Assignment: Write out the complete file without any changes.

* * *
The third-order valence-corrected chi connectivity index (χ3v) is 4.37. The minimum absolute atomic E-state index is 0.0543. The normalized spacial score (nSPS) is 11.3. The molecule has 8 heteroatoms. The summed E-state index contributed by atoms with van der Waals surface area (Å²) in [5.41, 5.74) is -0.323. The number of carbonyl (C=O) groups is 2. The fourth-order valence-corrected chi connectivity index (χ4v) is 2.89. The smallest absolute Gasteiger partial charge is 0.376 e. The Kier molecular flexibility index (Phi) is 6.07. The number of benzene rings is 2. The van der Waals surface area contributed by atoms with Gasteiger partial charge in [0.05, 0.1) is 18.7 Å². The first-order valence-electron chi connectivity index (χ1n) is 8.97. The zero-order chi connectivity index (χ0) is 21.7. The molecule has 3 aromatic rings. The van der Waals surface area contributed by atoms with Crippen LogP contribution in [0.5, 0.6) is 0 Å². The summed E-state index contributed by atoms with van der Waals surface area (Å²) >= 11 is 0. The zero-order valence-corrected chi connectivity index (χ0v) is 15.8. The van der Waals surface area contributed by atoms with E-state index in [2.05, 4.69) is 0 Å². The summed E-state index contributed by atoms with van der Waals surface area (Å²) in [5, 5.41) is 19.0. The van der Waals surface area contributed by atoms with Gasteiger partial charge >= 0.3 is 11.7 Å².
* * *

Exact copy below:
The third-order valence-corrected chi connectivity index (χ3v) is 4.37. The minimum absolute atomic E-state index is 0.0543. The normalized spacial score (nSPS) is 11.3. The molecule has 8 heteroatoms. The summed E-state index contributed by atoms with van der Waals surface area (Å²) in [5.41, 5.74) is -0.323. The number of carbonyl (C=O) groups is 2. The fourth-order valence-corrected chi connectivity index (χ4v) is 2.89. The smallest absolute Gasteiger partial charge is 0.376 e. The Kier molecular flexibility index (Phi) is 6.07. The number of benzene rings is 2. The van der Waals surface area contributed by atoms with Gasteiger partial charge in [0.05, 0.1) is 18.7 Å². The first-order valence-electron chi connectivity index (χ1n) is 8.97. The zero-order chi connectivity index (χ0) is 21.7. The molecule has 3 aromatic rings. The van der Waals surface area contributed by atoms with Crippen LogP contribution in [0.5, 0.6) is 0 Å². The summed E-state index contributed by atoms with van der Waals surface area (Å²) >= 11 is 0. The zero-order valence-corrected chi connectivity index (χ0v) is 15.8. The van der Waals surface area contributed by atoms with E-state index in [2.05, 4.69) is 0 Å². The summed E-state index contributed by atoms with van der Waals surface area (Å²) in [5, 5.41) is 19.0. The van der Waals surface area contributed by atoms with Gasteiger partial charge >= 0.3 is 11.7 Å².